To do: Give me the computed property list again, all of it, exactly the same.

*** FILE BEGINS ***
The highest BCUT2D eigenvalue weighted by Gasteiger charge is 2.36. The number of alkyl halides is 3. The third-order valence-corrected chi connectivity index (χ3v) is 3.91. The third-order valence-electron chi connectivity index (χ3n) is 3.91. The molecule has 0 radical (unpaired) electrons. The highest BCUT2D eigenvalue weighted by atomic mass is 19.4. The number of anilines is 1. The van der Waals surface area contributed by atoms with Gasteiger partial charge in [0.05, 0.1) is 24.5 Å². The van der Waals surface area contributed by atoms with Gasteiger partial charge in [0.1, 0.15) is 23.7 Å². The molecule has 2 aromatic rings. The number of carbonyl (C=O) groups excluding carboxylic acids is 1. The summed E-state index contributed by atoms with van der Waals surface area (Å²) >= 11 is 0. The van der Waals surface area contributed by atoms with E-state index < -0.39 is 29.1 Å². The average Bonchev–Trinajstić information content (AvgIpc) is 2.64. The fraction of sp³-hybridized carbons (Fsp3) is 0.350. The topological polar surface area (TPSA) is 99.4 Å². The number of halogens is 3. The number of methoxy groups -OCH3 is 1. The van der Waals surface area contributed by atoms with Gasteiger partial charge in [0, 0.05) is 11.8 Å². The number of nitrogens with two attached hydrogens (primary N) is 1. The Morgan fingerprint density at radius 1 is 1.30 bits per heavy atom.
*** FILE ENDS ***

The highest BCUT2D eigenvalue weighted by Gasteiger charge is 2.36. The number of alkyl halides is 3. The third-order valence-corrected chi connectivity index (χ3v) is 3.91. The third-order valence-electron chi connectivity index (χ3n) is 3.91. The molecule has 0 radical (unpaired) electrons. The highest BCUT2D eigenvalue weighted by atomic mass is 19.4. The number of anilines is 1. The van der Waals surface area contributed by atoms with Gasteiger partial charge in [0.05, 0.1) is 24.5 Å². The van der Waals surface area contributed by atoms with Gasteiger partial charge in [0.1, 0.15) is 23.7 Å². The molecule has 2 aromatic rings. The number of carbonyl (C=O) groups excluding carboxylic acids is 1. The summed E-state index contributed by atoms with van der Waals surface area (Å²) >= 11 is 0. The van der Waals surface area contributed by atoms with E-state index < -0.39 is 29.1 Å². The average Bonchev–Trinajstić information content (AvgIpc) is 2.64. The fraction of sp³-hybridized carbons (Fsp3) is 0.350. The topological polar surface area (TPSA) is 99.4 Å². The number of halogens is 3. The number of methoxy groups -OCH3 is 1. The van der Waals surface area contributed by atoms with Gasteiger partial charge in [0, 0.05) is 11.8 Å². The number of nitrogens with two attached hydrogens (primary N) is 1. The Morgan fingerprint density at radius 1 is 1.30 bits per heavy atom.